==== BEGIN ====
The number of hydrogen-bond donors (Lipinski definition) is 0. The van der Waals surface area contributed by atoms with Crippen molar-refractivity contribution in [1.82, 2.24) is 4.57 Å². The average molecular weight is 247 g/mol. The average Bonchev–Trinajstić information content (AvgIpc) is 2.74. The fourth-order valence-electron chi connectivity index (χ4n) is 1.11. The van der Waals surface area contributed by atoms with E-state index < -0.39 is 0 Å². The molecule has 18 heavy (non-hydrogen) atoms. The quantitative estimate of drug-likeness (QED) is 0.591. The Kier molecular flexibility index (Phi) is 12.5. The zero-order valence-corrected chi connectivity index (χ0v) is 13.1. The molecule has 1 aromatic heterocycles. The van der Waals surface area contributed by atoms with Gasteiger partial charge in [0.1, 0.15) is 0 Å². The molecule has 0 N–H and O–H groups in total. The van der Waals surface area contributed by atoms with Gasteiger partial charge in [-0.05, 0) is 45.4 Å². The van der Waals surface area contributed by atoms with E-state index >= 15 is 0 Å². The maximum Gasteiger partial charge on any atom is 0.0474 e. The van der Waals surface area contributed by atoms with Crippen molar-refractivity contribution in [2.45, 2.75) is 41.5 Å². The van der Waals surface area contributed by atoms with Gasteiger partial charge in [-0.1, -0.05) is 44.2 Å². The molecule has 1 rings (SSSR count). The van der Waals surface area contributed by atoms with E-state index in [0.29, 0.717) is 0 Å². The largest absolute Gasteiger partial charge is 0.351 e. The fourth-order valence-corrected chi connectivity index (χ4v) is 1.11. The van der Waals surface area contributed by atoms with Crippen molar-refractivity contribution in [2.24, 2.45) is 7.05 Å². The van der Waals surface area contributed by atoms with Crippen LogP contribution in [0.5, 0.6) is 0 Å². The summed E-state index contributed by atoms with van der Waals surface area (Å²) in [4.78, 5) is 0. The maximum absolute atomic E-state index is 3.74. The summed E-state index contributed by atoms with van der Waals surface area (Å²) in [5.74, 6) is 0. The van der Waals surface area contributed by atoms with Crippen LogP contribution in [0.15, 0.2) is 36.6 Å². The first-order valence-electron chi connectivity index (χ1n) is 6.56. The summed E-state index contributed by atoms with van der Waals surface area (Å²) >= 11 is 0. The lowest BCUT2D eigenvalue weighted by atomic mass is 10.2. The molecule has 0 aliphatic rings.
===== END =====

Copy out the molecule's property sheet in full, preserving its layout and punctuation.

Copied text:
The number of hydrogen-bond donors (Lipinski definition) is 0. The van der Waals surface area contributed by atoms with Crippen molar-refractivity contribution in [1.82, 2.24) is 4.57 Å². The average molecular weight is 247 g/mol. The average Bonchev–Trinajstić information content (AvgIpc) is 2.74. The fourth-order valence-electron chi connectivity index (χ4n) is 1.11. The van der Waals surface area contributed by atoms with E-state index < -0.39 is 0 Å². The molecule has 18 heavy (non-hydrogen) atoms. The quantitative estimate of drug-likeness (QED) is 0.591. The Kier molecular flexibility index (Phi) is 12.5. The zero-order valence-corrected chi connectivity index (χ0v) is 13.1. The molecule has 1 aromatic heterocycles. The van der Waals surface area contributed by atoms with Gasteiger partial charge in [0.1, 0.15) is 0 Å². The molecule has 0 N–H and O–H groups in total. The van der Waals surface area contributed by atoms with Gasteiger partial charge in [-0.05, 0) is 45.4 Å². The van der Waals surface area contributed by atoms with E-state index >= 15 is 0 Å². The maximum Gasteiger partial charge on any atom is 0.0474 e. The van der Waals surface area contributed by atoms with Crippen molar-refractivity contribution in [2.45, 2.75) is 41.5 Å². The van der Waals surface area contributed by atoms with Gasteiger partial charge in [-0.1, -0.05) is 44.2 Å². The molecule has 1 rings (SSSR count). The van der Waals surface area contributed by atoms with E-state index in [0.29, 0.717) is 0 Å². The largest absolute Gasteiger partial charge is 0.351 e. The fourth-order valence-corrected chi connectivity index (χ4v) is 1.11. The van der Waals surface area contributed by atoms with Crippen molar-refractivity contribution in [2.24, 2.45) is 7.05 Å². The van der Waals surface area contributed by atoms with Crippen LogP contribution in [0.5, 0.6) is 0 Å². The summed E-state index contributed by atoms with van der Waals surface area (Å²) in [4.78, 5) is 0. The maximum absolute atomic E-state index is 3.74. The summed E-state index contributed by atoms with van der Waals surface area (Å²) in [5.74, 6) is 0. The van der Waals surface area contributed by atoms with Crippen LogP contribution in [0.15, 0.2) is 36.6 Å². The first-order valence-electron chi connectivity index (χ1n) is 6.56. The summed E-state index contributed by atoms with van der Waals surface area (Å²) >= 11 is 0. The lowest BCUT2D eigenvalue weighted by atomic mass is 10.2. The molecule has 0 aliphatic rings.